Consultant Andre Wheeler explains the Chinese strategy of distraction behind the port projects of Belt and Road
There is much debate as to who the winners and losers are with regards to the current trade war between China and the US. These debates, however, act as a distraction from what is happening in terms of China’s trade and economic growth. What it demonstrates is that many fail to recognise the Chinese approach to strategy, guided by the philosopher Sun Tzu’s Art of War.
Central to this approach is the creation of distractions and allowing others to think you are weak to subdue an enemy without fighting. Central to this is China’s signature Belt and Road initiative (BRI) policy that is part of a 100-year plan to restore Chinese pride to a time in which China was an economic powerhouse, namely during the Silk Road era.
A key ingredient to the BRI is infrastructure development that facilitates trade and opens access to markets previously isolated. The focus of the BRI is pairing of port and rail and inland connections where the maritime silk road meets the inland belt trade corridors.
So when looking at port developments, one needs to also look at developments around the port, in particular rail and other land-based transport infrastructure development. It is for this reason that we see shipping liner Cosco spend USD8 billion over the last year to develop terminals, shipping routes, and logistics networks.
China operates 174 container line routes and has direct ownership in 42 ports in 34 countries. Importantly, these ports have shifted port development from transhipment ports to gateway ports as China opens market access to inland Europe, Africa, and Asia.
With several developing countries beginning to appreciate the strategic complexity of the BRI, there are several recipient countries that are pushing back on China as alternative financing options become available, particularly through the US’ recently announced Better Utilising Investments to Leverage Development funding.
To name one example, the Tanzanian government suspended cooperation with the Chinese for the Bagamoyo port due to unpopular financing terms in June. These included China owning and operating the port for 32 years. Whilst the terms of the agreement are up for renegotiation as China embarks to reinforce its push for soft diplomacy, I would like to give you some understanding of what Bagamoyo is.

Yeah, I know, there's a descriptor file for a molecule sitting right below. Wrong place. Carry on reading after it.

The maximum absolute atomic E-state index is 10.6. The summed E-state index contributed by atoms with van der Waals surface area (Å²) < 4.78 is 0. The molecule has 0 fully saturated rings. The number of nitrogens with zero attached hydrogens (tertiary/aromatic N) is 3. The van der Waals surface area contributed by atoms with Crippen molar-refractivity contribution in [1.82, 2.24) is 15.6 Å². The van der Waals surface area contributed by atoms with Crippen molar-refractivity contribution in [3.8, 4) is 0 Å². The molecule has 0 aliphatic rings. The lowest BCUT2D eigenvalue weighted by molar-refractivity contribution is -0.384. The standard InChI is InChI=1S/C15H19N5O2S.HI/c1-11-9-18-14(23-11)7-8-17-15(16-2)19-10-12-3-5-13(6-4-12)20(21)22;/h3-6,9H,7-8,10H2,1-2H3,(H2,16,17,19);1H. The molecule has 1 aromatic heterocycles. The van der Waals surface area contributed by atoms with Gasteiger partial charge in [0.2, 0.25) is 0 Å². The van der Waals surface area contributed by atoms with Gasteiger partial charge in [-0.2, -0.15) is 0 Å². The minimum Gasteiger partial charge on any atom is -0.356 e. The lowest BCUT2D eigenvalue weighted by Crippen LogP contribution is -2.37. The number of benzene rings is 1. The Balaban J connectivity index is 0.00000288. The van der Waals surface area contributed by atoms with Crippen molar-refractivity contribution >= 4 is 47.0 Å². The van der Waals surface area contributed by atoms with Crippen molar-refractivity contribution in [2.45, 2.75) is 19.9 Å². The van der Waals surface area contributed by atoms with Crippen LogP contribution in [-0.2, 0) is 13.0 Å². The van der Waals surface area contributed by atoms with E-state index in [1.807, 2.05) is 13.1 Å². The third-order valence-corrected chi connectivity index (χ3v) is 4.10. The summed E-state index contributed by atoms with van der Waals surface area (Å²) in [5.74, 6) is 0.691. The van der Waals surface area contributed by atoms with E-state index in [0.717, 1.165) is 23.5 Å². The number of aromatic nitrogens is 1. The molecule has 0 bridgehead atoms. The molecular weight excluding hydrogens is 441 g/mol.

It is not just simply a port development but part of a road/rail economic zone that can handle 8,000 teu vessels and transform an economically depressed area into a trade and manufacturing hub. This mitigates issues with water depths in and around the facility and overcomes significant costs associated with port infrastructure, such as overhead cranage. Furthermore, it allows access to the regions new oil and gas finds.
Fundamentally, East African port development is an important nexus for China’s string of pearls strategy as it seeks geopolitical influence. Therefore, China does not see the USD10 billion Bagamoyo as undermining the USD522 million redevelopment of the Dar es Salaam port. Although Dar es Salaam connects to Burundi, Rwanda, and Uganda, it is inefficient and congested.
It is noteworthy that whilst negotiations around the port development took place, China quietly developed and built a transcontinental rail link between the Atlantic and Indian Oceans. Not quite as dramatic as the proposed Kra Canal in Thailand, the rail link will help integrate countries across the continent. The restored Benguela railway connects the port of Lobito in Angola to the border town of Luau that is adjacent to the Congo and progresses through Zambia.
The replacement of the original narrow-gauge track with a standard track will help facilitate trade connectivity to both North and South Africa and it increases efficiency as trains travel at a speed of 90 km/h. It should not come as a surprise that while this was happening, the Tanzam railway was built. This line connects Tanzania with Zambia, thereby completing the transcontinental connection between West and East Africa.
This opens trade of raw materials from Africa to China. What is often ignored is that rail and road networks also provide the skeleton for other crucial infrastructure. They facilitate the construction and development of oil and gas pipelines, as witnessed in Myanmar’s Kyaukphyu port development.
It also opens a digital connectivity corridor that allows technology infrastructure, such as fibre-optic cables and Wi-Fi base towers to improve communications, transparency and visibility along these trade routes. So, what does Tanzania’s stance mean to China? China, by establishing the backend development around the port through the transcontinental rail, has already begun its pivot towards Kenya’s Mombasa port as an alternative.
Afterall, China’s maritime silk road is not just about port development but is part of a strategic pairing of ocean shipping with land-based shipping routes. This port distraction has enabled China to build redundancy into its plans, just as has happened in Europe.